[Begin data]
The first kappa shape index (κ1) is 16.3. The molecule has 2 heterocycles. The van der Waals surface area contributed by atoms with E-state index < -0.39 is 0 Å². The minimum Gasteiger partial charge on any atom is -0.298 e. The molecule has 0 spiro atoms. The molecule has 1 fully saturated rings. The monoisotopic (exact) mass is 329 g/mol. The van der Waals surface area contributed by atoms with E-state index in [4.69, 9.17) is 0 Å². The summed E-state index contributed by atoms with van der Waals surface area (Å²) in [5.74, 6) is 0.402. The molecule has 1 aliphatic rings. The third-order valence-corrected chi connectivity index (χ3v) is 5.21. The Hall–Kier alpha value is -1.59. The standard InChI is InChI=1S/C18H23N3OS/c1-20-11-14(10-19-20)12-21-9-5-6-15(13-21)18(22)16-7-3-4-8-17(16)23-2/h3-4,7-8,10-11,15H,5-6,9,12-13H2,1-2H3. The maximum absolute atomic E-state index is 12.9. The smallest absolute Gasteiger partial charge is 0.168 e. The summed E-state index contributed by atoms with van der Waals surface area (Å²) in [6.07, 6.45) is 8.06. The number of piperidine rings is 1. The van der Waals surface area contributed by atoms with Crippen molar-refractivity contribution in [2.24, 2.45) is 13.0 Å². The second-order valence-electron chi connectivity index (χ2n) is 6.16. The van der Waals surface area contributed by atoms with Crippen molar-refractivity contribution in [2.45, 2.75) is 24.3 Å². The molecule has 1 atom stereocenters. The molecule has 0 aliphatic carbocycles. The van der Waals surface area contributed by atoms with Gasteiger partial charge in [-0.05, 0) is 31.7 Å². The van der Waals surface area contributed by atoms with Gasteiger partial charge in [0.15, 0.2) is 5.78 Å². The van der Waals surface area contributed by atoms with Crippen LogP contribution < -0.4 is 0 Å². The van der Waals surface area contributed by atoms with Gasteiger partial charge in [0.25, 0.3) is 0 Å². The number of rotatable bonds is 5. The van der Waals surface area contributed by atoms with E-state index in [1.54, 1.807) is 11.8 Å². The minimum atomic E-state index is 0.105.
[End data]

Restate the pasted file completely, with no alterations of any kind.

The first kappa shape index (κ1) is 16.3. The molecule has 2 heterocycles. The van der Waals surface area contributed by atoms with E-state index < -0.39 is 0 Å². The minimum Gasteiger partial charge on any atom is -0.298 e. The molecule has 0 spiro atoms. The molecule has 1 fully saturated rings. The monoisotopic (exact) mass is 329 g/mol. The van der Waals surface area contributed by atoms with E-state index in [4.69, 9.17) is 0 Å². The summed E-state index contributed by atoms with van der Waals surface area (Å²) in [5.74, 6) is 0.402. The molecule has 1 aliphatic rings. The third-order valence-corrected chi connectivity index (χ3v) is 5.21. The Hall–Kier alpha value is -1.59. The standard InChI is InChI=1S/C18H23N3OS/c1-20-11-14(10-19-20)12-21-9-5-6-15(13-21)18(22)16-7-3-4-8-17(16)23-2/h3-4,7-8,10-11,15H,5-6,9,12-13H2,1-2H3. The maximum absolute atomic E-state index is 12.9. The smallest absolute Gasteiger partial charge is 0.168 e. The summed E-state index contributed by atoms with van der Waals surface area (Å²) in [6.07, 6.45) is 8.06. The number of piperidine rings is 1. The van der Waals surface area contributed by atoms with Crippen molar-refractivity contribution in [2.24, 2.45) is 13.0 Å². The second-order valence-electron chi connectivity index (χ2n) is 6.16. The van der Waals surface area contributed by atoms with Crippen molar-refractivity contribution in [2.45, 2.75) is 24.3 Å². The molecule has 1 atom stereocenters. The molecule has 0 aliphatic carbocycles. The van der Waals surface area contributed by atoms with Gasteiger partial charge in [-0.05, 0) is 31.7 Å². The van der Waals surface area contributed by atoms with Gasteiger partial charge in [0.15, 0.2) is 5.78 Å². The van der Waals surface area contributed by atoms with Crippen LogP contribution < -0.4 is 0 Å². The van der Waals surface area contributed by atoms with Gasteiger partial charge in [0.25, 0.3) is 0 Å². The number of rotatable bonds is 5. The van der Waals surface area contributed by atoms with E-state index in [1.54, 1.807) is 11.8 Å². The minimum atomic E-state index is 0.105.